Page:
That same year, Congress passed a law requiring insurers that provide mental health coverage to offer the same level as their medical benefits. While many insurers comply on paper, their provider directories are often filled with therapists who aren’t taking new patients or are no longer in the plan.

To deal with the problem, employers have been ­expanding employee assistance programs. Insurer Hartford’s Chief Executive Officer Christopher Swift took a look at his company’s mental health programs and noticed a 30% jump in the use of EAP counseling sessions in 2018 from the previous year. So the company decided to offer its 18,500 workers double—10 free sessions instead of five—and started reimbursing them for out-of-network mental health care at in-­network rates. “What employees value today is a more holistic approach to an employer benefit,” he says.

Chevron Corp. is trying to provide help where services might be otherwise scant. Some of the energy giant’s workers are out on remote, 28-day rotations away from their families, doing jobs that “can be very stressful based on how sensitive the type of work is that they’re doing,” says Brian Walker, Chevron’s manager of EAP Work Life Services. “This may trigger other mental health conditions.” Chevron has also decided to be more forgiving toward people who fail alcohol or drug tests, as long as there isn’t a safety issue. “If we can get them out of the work setting, get them education, and treatment, and support,” says Walker, “the person can come back and contribute 10 to 15 more years.”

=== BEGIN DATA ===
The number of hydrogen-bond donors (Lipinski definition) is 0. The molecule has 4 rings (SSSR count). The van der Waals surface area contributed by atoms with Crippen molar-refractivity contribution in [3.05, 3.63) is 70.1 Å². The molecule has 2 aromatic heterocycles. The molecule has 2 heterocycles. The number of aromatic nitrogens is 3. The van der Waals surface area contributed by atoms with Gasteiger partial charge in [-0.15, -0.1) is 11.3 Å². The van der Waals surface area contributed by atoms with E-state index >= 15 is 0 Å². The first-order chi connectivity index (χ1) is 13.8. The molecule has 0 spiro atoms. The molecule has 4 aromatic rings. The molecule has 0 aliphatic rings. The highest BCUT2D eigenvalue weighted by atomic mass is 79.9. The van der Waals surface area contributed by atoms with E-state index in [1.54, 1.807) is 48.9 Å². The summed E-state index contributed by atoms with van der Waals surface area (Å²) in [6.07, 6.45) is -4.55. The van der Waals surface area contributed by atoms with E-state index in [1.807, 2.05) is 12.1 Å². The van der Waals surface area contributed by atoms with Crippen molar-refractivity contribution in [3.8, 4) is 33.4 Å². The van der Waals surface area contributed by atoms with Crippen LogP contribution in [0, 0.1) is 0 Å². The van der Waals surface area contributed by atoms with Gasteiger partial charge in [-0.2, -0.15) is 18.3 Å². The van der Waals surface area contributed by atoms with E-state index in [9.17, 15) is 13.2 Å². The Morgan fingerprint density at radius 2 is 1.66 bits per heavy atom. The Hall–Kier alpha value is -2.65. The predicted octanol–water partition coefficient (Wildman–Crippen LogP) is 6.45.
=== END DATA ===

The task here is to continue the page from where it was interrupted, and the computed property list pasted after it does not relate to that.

Cisco Systems Inc. gives its employees emergency days off for the things in life that wouldn’t classically fall into “sick” or “vacation” days. Microsoft Corp. offers workers 12 free counseling sessions and is building on-site counseling services. “I think the demand will always exceed our ability to add capacity,” says Sonja Kellen, senior director of global health and wellness benefits at Microsoft.

Lyft Inc., the ride-hailing company, has made mental health care entirely free. Through a service called Lyra Health Inc., corporate employees can see counselors for any mental health issue or even marriage counseling. “There is a war for talent,” says Nilka Thomas, vice president for talent and inclusion at Lyft. “Supporting your workforce supports your bottom lines. It’s not only the smart and human empathetic thing to do—it’s the smart business tactic as well.”

Yet only a small fraction of eligible employees use EAP programs, according to one study. And they don’t solve the glaring gaps in care that exist. Without offering better insurance coverage, “you’re just sending more people out into an inadequate system,” says Henry Harbin, a psychiatrist and adviser to the Bowman Family Foundation, which works on mental health issues. “You the employer are basically not helping your employees get access to effective treatment, much less affordable treatment.”